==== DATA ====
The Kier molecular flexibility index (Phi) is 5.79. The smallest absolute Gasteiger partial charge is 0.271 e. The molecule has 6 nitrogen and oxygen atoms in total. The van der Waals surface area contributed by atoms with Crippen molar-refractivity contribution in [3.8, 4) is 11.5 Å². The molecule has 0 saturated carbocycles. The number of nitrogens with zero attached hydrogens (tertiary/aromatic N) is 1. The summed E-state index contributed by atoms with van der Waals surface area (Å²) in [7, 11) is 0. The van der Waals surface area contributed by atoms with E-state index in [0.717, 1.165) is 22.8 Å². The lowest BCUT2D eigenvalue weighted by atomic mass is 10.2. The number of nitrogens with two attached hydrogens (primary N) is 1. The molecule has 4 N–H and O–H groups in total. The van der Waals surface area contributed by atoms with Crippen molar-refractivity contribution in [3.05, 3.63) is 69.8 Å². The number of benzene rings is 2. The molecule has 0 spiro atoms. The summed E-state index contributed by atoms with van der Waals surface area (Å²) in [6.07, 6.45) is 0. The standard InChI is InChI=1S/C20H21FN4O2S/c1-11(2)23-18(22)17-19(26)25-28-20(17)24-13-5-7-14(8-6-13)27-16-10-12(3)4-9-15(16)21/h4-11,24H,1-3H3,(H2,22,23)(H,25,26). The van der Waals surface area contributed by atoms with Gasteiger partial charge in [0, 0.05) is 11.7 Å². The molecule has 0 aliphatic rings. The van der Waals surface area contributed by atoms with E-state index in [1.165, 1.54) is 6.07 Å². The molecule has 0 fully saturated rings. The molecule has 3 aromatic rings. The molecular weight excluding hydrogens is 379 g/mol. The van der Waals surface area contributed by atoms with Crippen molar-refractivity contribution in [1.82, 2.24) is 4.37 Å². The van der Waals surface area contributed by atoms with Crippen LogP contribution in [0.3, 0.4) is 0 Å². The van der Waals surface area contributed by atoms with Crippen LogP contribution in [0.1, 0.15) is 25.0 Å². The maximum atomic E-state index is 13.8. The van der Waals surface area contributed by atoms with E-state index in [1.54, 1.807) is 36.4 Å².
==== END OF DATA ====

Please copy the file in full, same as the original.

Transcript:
The Kier molecular flexibility index (Phi) is 5.79. The smallest absolute Gasteiger partial charge is 0.271 e. The molecule has 6 nitrogen and oxygen atoms in total. The van der Waals surface area contributed by atoms with Crippen molar-refractivity contribution in [3.8, 4) is 11.5 Å². The molecule has 0 saturated carbocycles. The number of nitrogens with zero attached hydrogens (tertiary/aromatic N) is 1. The summed E-state index contributed by atoms with van der Waals surface area (Å²) in [7, 11) is 0. The van der Waals surface area contributed by atoms with E-state index in [0.717, 1.165) is 22.8 Å². The lowest BCUT2D eigenvalue weighted by atomic mass is 10.2. The number of nitrogens with two attached hydrogens (primary N) is 1. The molecule has 4 N–H and O–H groups in total. The van der Waals surface area contributed by atoms with Crippen molar-refractivity contribution in [3.05, 3.63) is 69.8 Å². The number of benzene rings is 2. The molecule has 0 spiro atoms. The summed E-state index contributed by atoms with van der Waals surface area (Å²) in [6.07, 6.45) is 0. The standard InChI is InChI=1S/C20H21FN4O2S/c1-11(2)23-18(22)17-19(26)25-28-20(17)24-13-5-7-14(8-6-13)27-16-10-12(3)4-9-15(16)21/h4-11,24H,1-3H3,(H2,22,23)(H,25,26). The van der Waals surface area contributed by atoms with Gasteiger partial charge in [0, 0.05) is 11.7 Å². The molecule has 0 aliphatic rings. The van der Waals surface area contributed by atoms with E-state index in [1.165, 1.54) is 6.07 Å². The molecule has 0 fully saturated rings. The molecule has 3 aromatic rings. The molecular weight excluding hydrogens is 379 g/mol. The van der Waals surface area contributed by atoms with Crippen molar-refractivity contribution in [1.82, 2.24) is 4.37 Å². The van der Waals surface area contributed by atoms with Crippen LogP contribution in [0.3, 0.4) is 0 Å². The van der Waals surface area contributed by atoms with Crippen LogP contribution in [0.1, 0.15) is 25.0 Å². The maximum atomic E-state index is 13.8. The van der Waals surface area contributed by atoms with E-state index in [1.54, 1.807) is 36.4 Å².